Scholarship and publishing: both the blessing and the curse of a tenure-track academic position. Of the three requirements for tenure and promotion, scholarship seems to be the most stressful requirement for many tenure-track librarians to meet. It is a frequent topic of conversation among younger faculty, reflective of the stress associated with this requirement. I feel that I’ve at least been able to keep up with this requirement (though others are far more active than I am) and so I’d like to share some of the things that have worked well for me. Furthermore, I want to follow my three points with some things I struggle with and am working on as a young librarian, as well as include a call to hear advice from readers.
First, write about that which interests you. There is so much literature in the library and information science profession that is just not of interest to many people. Some of the best and most interesting writing comes from authors who are interested in and excited by their work – be one of those writers! Perhaps it’s some topic which is interesting, or an innovation or novel process that you are implementing at your library – whatever it is, write about it and find a good journal for it. Chances are that you enjoy your career as a librarian, but have a wide variety of other interests (we are a profession with broad passions and curiosities). Where do your professional and personal interests align? Last month, I attended a panel at which Jessica Pigza spoke about her book BiblioCraft – which is an example of what great things can happen when you find the intersections between your professional and personal interests – and then write about it!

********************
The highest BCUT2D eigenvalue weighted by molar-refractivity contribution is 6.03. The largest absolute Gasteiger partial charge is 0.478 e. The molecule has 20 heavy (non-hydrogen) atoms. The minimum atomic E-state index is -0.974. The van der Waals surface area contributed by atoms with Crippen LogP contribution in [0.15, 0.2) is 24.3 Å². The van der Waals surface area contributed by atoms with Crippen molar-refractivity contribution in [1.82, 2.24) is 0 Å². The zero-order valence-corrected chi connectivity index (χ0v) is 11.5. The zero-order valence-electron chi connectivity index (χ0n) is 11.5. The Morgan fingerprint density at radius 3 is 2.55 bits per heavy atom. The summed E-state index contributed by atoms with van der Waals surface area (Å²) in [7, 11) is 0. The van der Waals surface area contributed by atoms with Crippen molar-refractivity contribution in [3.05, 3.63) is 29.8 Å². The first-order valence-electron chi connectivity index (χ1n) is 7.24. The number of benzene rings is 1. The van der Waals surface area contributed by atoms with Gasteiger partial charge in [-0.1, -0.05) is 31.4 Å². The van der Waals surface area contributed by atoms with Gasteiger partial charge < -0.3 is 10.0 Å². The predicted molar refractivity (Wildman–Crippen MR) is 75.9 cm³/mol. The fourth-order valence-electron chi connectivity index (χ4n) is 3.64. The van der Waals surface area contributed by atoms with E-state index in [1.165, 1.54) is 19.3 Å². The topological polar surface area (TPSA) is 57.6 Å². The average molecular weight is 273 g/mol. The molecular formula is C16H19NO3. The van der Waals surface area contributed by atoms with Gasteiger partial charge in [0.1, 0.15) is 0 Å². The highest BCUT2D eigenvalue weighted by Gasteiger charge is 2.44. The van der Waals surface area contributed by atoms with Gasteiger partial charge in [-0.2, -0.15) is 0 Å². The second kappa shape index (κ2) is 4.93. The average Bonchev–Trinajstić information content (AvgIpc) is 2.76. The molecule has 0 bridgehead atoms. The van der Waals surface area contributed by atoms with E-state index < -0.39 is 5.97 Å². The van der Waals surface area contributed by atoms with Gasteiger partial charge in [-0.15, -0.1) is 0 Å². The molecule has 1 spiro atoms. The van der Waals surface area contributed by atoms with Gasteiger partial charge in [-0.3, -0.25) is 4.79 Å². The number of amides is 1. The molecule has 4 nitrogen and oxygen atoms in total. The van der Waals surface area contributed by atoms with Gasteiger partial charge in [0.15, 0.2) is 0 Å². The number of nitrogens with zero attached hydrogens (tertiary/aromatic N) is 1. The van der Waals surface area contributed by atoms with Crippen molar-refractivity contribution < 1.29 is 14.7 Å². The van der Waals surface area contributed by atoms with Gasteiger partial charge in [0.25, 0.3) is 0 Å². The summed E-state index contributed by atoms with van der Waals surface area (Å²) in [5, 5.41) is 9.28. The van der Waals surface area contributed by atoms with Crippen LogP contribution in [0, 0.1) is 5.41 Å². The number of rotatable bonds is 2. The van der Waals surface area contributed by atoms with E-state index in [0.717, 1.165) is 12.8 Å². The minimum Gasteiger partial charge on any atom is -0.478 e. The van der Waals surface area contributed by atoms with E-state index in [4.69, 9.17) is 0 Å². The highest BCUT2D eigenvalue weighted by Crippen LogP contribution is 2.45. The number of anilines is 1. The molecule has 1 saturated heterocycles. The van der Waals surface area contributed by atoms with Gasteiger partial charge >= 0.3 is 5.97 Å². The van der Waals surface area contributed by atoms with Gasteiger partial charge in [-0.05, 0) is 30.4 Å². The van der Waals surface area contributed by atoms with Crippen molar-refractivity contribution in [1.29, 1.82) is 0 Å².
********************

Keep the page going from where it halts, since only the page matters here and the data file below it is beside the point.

Second, though being sole author of articles is important for tenure and promotion, equally important to me has been collaboration on articles and other peer reviewed work. I feel very fortunate to have worked with some great folks on publications and presentations – and that collaboration made the finished product far stronger. Much of the work I’ve done collaboratively really could not have been done alone. Thinking about my first point, being passionate about what you write, it occurs to me that you might have some great, big idea piece you’d like to write. Part of it is very much in your area of expertise, but much of it is not. This is a perfect opportunity for collaboration. Invite the person that can speak to the areas where you feel less knowledgeable to be a co-author. I’ve met some great people this way, and have vastly expanded my own knowledge. It’s also a great way for a new professional to get one’s name on a wider stage.
Third, managing my writing and publication has been key for me. It’s important to always be writing, and to show progress, so that at the end of the tenure clock you aren’t trying to write a multitude of articles and hoping they will be accepted and published. For me, this means I am trying always to be active on three tasks: waiting on review of articles I have submitted, actively writing an article, and developing ideas and collaborations. Having some kind of sequencing like that is helpful, but presentations and articles don’t write themselves, and don’t appear magically out of the air. Perhaps sharing how I write and craft new ideas will be helpful to you, reader, and will also prompt you to share ideas with me (and the wider audience) that will improve our writing processes.